Baseball AmericaMay/June 2020
The goal of every team is to find impact players in the draft. Whether drafting from college or high school, pitchers or position players, organizations seek elite players who can impact games.
To do that, scouts hone in on players’ tools, grading them on a 20-80 scale to project their potential impact. To give a player even average (50) grades means he can be a solid, everyday major leaguer. Giving him plus (60) grades indicates the belief the player has all-star-level tools.
But only the cream of the crop receive 70 grades, and only the elite of the elite receive a coveted 80 grade. Players with that level of tools are the ones we talk about as perennial all-stars, MVPs and potential Hall of Famers.
Scouts are understandably wary of putting such high numbers on any amateur, simply because so few players ever reach that level of performance.
Still, 70 or 80 grades in the draft are occasionally realized in the major leagues. The question is: how often?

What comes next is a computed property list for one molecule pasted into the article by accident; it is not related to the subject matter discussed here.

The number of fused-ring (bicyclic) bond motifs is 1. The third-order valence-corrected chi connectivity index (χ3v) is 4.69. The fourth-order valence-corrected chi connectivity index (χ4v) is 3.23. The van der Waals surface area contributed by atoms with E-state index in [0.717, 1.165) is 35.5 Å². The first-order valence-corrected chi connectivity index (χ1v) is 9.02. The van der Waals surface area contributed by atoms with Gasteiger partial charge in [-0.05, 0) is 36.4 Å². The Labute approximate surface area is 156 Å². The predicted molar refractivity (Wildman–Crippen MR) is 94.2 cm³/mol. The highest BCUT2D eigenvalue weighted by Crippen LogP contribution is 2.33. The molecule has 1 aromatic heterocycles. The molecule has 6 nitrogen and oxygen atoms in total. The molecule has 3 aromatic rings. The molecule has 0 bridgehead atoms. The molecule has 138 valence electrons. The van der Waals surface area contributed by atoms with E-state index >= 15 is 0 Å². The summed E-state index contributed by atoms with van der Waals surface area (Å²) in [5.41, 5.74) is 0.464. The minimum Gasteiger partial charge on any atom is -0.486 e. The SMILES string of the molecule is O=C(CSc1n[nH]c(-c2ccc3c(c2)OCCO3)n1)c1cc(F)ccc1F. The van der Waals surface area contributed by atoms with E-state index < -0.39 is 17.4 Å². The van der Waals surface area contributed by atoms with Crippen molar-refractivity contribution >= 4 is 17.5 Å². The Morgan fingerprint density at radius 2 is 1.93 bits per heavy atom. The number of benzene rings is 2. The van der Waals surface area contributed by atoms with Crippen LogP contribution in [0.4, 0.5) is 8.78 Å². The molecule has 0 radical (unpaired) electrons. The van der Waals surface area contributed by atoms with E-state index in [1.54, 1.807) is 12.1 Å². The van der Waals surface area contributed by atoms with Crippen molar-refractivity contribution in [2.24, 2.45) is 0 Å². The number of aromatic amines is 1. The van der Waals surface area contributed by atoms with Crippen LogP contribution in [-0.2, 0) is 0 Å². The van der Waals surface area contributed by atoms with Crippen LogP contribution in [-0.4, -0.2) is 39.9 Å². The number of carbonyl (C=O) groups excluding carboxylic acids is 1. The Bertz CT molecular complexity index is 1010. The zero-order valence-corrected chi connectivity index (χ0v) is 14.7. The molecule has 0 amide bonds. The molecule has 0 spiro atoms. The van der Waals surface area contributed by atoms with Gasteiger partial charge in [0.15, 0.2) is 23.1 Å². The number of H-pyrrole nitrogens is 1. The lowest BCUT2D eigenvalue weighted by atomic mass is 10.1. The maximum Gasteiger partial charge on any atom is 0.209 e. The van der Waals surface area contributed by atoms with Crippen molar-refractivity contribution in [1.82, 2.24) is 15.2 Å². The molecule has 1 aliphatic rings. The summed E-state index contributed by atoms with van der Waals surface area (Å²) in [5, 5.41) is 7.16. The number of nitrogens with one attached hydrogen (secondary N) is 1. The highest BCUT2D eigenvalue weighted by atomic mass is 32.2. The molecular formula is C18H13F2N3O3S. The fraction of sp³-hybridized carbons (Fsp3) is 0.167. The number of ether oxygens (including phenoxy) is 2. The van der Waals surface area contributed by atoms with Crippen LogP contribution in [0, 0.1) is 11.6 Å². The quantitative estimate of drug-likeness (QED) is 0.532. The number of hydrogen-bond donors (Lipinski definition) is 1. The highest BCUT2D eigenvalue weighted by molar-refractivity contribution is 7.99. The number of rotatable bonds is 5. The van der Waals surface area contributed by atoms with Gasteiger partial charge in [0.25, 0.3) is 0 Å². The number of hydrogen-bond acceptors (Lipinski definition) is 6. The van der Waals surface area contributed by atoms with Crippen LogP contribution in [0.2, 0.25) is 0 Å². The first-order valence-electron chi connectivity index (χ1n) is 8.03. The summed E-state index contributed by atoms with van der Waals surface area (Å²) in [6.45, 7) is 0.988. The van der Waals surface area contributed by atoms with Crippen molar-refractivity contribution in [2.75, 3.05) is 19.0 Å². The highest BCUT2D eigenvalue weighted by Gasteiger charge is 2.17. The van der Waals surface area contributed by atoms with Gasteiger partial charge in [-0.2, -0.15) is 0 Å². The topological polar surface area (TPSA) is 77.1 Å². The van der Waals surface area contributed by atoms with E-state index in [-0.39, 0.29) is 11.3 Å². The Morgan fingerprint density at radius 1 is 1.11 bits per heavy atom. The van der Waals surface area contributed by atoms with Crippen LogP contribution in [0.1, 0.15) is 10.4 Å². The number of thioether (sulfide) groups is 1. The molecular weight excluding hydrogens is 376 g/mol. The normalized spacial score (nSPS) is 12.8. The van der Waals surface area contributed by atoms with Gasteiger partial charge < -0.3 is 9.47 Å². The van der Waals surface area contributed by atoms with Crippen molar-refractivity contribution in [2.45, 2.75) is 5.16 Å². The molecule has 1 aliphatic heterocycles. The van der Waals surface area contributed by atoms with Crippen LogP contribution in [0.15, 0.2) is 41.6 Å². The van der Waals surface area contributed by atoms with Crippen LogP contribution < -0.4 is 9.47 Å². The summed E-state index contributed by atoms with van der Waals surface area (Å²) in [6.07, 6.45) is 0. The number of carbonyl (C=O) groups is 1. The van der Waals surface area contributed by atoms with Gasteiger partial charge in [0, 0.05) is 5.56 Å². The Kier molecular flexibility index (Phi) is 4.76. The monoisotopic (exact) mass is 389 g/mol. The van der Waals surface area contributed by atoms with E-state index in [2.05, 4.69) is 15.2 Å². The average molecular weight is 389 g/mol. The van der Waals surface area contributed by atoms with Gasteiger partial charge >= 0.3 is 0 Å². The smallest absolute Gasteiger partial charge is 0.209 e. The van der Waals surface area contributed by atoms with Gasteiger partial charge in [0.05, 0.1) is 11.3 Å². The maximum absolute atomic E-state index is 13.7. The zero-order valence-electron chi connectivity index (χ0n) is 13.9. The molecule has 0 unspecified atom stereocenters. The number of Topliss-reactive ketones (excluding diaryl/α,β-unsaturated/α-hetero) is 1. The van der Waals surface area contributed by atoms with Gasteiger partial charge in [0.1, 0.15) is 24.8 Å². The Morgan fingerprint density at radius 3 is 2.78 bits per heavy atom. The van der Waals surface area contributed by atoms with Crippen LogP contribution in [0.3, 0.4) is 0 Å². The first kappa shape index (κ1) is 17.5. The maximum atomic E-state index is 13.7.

To find the answer, we examined every draft from 1965-2011 to find how many 70-grade (or better) hitters there were in each draft and how many 70-grade (or better) power hitters there were, as measured by major league performance.
We set a minimum of 3,000 career plate appearances to avoid small sample bias. The goal was to find 70-hit and 70-power grade performances over the course of a player’s career, not just individual seasons.
Players from the 2012-19 drafts are largely in the early stages of their careers or have yet to begin them, and thus were not included in our study.
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